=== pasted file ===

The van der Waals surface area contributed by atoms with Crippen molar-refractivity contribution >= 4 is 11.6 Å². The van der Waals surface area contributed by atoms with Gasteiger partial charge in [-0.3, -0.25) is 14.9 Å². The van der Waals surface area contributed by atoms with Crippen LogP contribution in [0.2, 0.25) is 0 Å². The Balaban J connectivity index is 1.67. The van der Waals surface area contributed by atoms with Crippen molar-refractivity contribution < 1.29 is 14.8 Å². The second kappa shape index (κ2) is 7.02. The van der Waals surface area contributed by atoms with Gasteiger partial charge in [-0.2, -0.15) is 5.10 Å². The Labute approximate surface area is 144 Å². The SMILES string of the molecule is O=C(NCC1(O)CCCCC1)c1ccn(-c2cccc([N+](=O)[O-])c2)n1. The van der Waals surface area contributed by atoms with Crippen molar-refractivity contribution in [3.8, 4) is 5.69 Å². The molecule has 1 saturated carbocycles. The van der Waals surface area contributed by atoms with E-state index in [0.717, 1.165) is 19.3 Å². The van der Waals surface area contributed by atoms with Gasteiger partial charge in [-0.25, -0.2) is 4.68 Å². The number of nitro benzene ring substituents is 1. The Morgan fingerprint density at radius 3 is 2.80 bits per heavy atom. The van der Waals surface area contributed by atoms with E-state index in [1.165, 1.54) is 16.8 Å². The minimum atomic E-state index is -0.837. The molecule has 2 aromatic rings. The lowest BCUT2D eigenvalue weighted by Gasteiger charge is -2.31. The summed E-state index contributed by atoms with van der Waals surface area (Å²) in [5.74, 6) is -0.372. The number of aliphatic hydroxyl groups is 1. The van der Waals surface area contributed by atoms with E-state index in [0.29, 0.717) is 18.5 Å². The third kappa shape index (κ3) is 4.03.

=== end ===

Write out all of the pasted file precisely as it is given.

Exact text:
The van der Waals surface area contributed by atoms with Crippen molar-refractivity contribution >= 4 is 11.6 Å². The van der Waals surface area contributed by atoms with Gasteiger partial charge in [-0.3, -0.25) is 14.9 Å². The van der Waals surface area contributed by atoms with Crippen LogP contribution in [0.2, 0.25) is 0 Å². The Balaban J connectivity index is 1.67. The van der Waals surface area contributed by atoms with Crippen molar-refractivity contribution < 1.29 is 14.8 Å². The second kappa shape index (κ2) is 7.02. The van der Waals surface area contributed by atoms with Gasteiger partial charge in [-0.2, -0.15) is 5.10 Å². The Labute approximate surface area is 144 Å². The SMILES string of the molecule is O=C(NCC1(O)CCCCC1)c1ccn(-c2cccc([N+](=O)[O-])c2)n1. The van der Waals surface area contributed by atoms with Crippen molar-refractivity contribution in [3.8, 4) is 5.69 Å². The molecule has 1 saturated carbocycles. The van der Waals surface area contributed by atoms with E-state index in [0.717, 1.165) is 19.3 Å². The van der Waals surface area contributed by atoms with Gasteiger partial charge in [-0.25, -0.2) is 4.68 Å². The number of nitro benzene ring substituents is 1. The Morgan fingerprint density at radius 3 is 2.80 bits per heavy atom. The van der Waals surface area contributed by atoms with E-state index in [1.165, 1.54) is 16.8 Å². The minimum atomic E-state index is -0.837. The molecule has 2 aromatic rings. The lowest BCUT2D eigenvalue weighted by Gasteiger charge is -2.31. The summed E-state index contributed by atoms with van der Waals surface area (Å²) in [5.74, 6) is -0.372. The number of aliphatic hydroxyl groups is 1. The van der Waals surface area contributed by atoms with E-state index in [0.29, 0.717) is 18.5 Å². The third kappa shape index (κ3) is 4.03.